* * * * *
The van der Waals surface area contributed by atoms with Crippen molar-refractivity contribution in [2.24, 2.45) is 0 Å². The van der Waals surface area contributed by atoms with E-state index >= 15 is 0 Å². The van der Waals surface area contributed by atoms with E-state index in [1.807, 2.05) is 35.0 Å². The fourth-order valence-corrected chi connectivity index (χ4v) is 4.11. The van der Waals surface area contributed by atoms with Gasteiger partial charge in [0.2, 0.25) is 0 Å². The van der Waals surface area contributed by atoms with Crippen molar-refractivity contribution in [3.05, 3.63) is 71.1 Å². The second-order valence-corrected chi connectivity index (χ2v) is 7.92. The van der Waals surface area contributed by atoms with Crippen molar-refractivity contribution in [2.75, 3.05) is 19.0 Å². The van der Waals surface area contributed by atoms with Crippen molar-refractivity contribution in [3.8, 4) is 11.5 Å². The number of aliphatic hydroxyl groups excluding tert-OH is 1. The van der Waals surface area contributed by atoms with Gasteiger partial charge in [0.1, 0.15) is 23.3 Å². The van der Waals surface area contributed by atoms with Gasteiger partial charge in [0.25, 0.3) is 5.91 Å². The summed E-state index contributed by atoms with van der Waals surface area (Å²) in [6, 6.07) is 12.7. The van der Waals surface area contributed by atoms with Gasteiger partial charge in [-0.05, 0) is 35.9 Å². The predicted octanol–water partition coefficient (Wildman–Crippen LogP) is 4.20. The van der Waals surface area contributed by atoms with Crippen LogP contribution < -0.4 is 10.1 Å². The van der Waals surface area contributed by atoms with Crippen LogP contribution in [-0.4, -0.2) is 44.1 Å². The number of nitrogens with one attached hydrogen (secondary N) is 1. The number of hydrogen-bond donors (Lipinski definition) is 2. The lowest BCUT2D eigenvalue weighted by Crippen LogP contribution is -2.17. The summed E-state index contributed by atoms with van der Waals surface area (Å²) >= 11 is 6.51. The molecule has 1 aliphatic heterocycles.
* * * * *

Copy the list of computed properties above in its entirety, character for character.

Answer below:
The van der Waals surface area contributed by atoms with Crippen molar-refractivity contribution in [2.24, 2.45) is 0 Å². The van der Waals surface area contributed by atoms with E-state index >= 15 is 0 Å². The van der Waals surface area contributed by atoms with E-state index in [1.807, 2.05) is 35.0 Å². The fourth-order valence-corrected chi connectivity index (χ4v) is 4.11. The van der Waals surface area contributed by atoms with Gasteiger partial charge in [0.2, 0.25) is 0 Å². The van der Waals surface area contributed by atoms with Crippen molar-refractivity contribution in [3.05, 3.63) is 71.1 Å². The second-order valence-corrected chi connectivity index (χ2v) is 7.92. The van der Waals surface area contributed by atoms with Crippen molar-refractivity contribution in [2.75, 3.05) is 19.0 Å². The van der Waals surface area contributed by atoms with Crippen molar-refractivity contribution in [3.8, 4) is 11.5 Å². The number of aliphatic hydroxyl groups excluding tert-OH is 1. The van der Waals surface area contributed by atoms with Gasteiger partial charge in [0.1, 0.15) is 23.3 Å². The van der Waals surface area contributed by atoms with Gasteiger partial charge in [0.25, 0.3) is 5.91 Å². The summed E-state index contributed by atoms with van der Waals surface area (Å²) in [6, 6.07) is 12.7. The van der Waals surface area contributed by atoms with Gasteiger partial charge in [-0.05, 0) is 35.9 Å². The predicted octanol–water partition coefficient (Wildman–Crippen LogP) is 4.20. The van der Waals surface area contributed by atoms with Crippen LogP contribution < -0.4 is 10.1 Å². The van der Waals surface area contributed by atoms with Crippen LogP contribution in [-0.4, -0.2) is 44.1 Å². The number of nitrogens with one attached hydrogen (secondary N) is 1. The number of hydrogen-bond donors (Lipinski definition) is 2. The lowest BCUT2D eigenvalue weighted by Crippen LogP contribution is -2.17. The summed E-state index contributed by atoms with van der Waals surface area (Å²) >= 11 is 6.51. The molecule has 1 aliphatic heterocycles.